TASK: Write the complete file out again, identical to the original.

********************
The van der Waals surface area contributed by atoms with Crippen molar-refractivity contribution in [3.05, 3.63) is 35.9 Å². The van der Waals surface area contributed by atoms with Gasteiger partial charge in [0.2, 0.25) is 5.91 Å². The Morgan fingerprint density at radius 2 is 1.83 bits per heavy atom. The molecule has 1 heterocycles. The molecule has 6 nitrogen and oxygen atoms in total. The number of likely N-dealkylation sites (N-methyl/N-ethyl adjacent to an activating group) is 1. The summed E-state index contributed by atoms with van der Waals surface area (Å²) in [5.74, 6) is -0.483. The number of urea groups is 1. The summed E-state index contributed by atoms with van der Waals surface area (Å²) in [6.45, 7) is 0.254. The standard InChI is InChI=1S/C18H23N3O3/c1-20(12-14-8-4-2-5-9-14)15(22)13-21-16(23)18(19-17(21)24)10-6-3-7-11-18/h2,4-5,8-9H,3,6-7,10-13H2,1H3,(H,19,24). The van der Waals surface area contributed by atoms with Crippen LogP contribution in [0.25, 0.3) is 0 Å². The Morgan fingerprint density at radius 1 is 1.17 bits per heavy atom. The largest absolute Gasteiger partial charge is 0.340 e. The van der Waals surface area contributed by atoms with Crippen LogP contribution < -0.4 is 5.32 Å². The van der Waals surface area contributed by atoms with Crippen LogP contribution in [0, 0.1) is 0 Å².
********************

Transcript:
The van der Waals surface area contributed by atoms with Crippen molar-refractivity contribution in [3.05, 3.63) is 35.9 Å². The van der Waals surface area contributed by atoms with Gasteiger partial charge in [0.2, 0.25) is 5.91 Å². The Morgan fingerprint density at radius 2 is 1.83 bits per heavy atom. The molecule has 1 heterocycles. The molecule has 6 nitrogen and oxygen atoms in total. The number of likely N-dealkylation sites (N-methyl/N-ethyl adjacent to an activating group) is 1. The summed E-state index contributed by atoms with van der Waals surface area (Å²) in [5.74, 6) is -0.483. The number of urea groups is 1. The summed E-state index contributed by atoms with van der Waals surface area (Å²) in [6.45, 7) is 0.254. The standard InChI is InChI=1S/C18H23N3O3/c1-20(12-14-8-4-2-5-9-14)15(22)13-21-16(23)18(19-17(21)24)10-6-3-7-11-18/h2,4-5,8-9H,3,6-7,10-13H2,1H3,(H,19,24). The van der Waals surface area contributed by atoms with Crippen LogP contribution in [0.25, 0.3) is 0 Å². The Morgan fingerprint density at radius 1 is 1.17 bits per heavy atom. The largest absolute Gasteiger partial charge is 0.340 e. The van der Waals surface area contributed by atoms with Crippen LogP contribution < -0.4 is 5.32 Å². The van der Waals surface area contributed by atoms with Crippen LogP contribution in [0, 0.1) is 0 Å².